I would stress this is entirely my take on PAF and is not offered as an expert opinion. 

  • Cypbill I'm on the same page as you.  Anticoagulants are a no brainer but I am a relatively young woman with very young twins and a and the prospect of wading through it with the fatigue and depression and general brain fog potential of BBs is not appealing.   I would far rather try yoga deep breathing further improving my already good all round health and generally getting myself into a better place to really understand my condition and it's triggers.  Good luck to you 

  • I am interested that you readily accept the idea of anticoagulants BUT as  you say you are a relatively young woman does your CHADS2VAS2 score actually say you need them? If you have no co-morbidities and are under 65 your stroke risk is VERY low.

    I do , however, agree that changes to life style such as reducing stress, alcohol, reduction in reliance on meat products and an increase in plant based foods have been shown to be beneficial in reducing  AF in some people. Usual caveat, we are all different.

  • Obviously it's your body and you have to decide what's best for it in the short and long term.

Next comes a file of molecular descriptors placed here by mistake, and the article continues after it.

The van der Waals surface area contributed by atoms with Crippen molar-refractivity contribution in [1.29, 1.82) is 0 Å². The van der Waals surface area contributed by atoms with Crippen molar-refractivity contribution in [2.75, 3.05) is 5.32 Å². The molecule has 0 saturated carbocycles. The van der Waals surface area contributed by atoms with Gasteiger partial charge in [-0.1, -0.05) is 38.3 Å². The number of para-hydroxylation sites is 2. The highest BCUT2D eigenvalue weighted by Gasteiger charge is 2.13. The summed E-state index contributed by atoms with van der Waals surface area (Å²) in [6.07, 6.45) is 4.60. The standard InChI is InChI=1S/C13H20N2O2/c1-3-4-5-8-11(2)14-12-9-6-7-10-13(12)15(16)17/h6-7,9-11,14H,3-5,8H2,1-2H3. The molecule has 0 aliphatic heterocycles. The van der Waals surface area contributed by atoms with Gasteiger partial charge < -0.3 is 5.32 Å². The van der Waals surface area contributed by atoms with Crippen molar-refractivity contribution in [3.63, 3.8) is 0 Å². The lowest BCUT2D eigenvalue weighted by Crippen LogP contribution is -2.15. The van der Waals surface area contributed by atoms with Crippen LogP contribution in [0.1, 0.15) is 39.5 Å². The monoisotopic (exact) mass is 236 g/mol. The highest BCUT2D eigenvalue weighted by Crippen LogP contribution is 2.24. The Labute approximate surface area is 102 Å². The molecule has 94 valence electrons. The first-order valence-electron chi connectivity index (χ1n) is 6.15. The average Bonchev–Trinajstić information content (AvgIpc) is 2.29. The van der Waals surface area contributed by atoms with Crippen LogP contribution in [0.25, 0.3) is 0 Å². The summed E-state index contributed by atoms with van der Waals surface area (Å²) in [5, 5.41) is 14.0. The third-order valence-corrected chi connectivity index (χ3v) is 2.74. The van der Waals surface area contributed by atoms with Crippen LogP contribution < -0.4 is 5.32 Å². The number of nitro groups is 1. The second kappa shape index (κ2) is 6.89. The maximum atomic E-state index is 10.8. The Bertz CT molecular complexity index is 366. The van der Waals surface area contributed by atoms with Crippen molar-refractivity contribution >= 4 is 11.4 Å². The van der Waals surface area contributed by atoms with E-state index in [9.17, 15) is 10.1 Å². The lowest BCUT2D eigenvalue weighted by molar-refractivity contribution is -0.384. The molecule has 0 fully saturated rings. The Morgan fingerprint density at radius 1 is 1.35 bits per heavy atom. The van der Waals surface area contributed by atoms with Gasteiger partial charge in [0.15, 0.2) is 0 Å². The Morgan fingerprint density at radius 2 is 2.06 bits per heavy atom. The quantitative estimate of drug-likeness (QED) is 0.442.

But not taking beta-blockers could mean that the uncontrolled AF does progressively damage the heart to the point of no return.

    Your call.

  • Hi again Ahab,

    I'm trying to figure out the reasoning behind your question. Is it due to some sort of fear of being on beta blockers?

    When you speak to your consultant, there are different types of drugs that can be used to control the heart rate. Beta blockers are just one type. Different people get on better with different drugs - personally I found the side effects I had from the beta blocker Bisoprolol unacceptable so my consultant put me onto a calcium channel blocker instead. I immediately felt a lot better and have been on it ever since. Other people find it goes the other way round - they experience side effects with the calcium channel blocker and find the beta blocker better for them.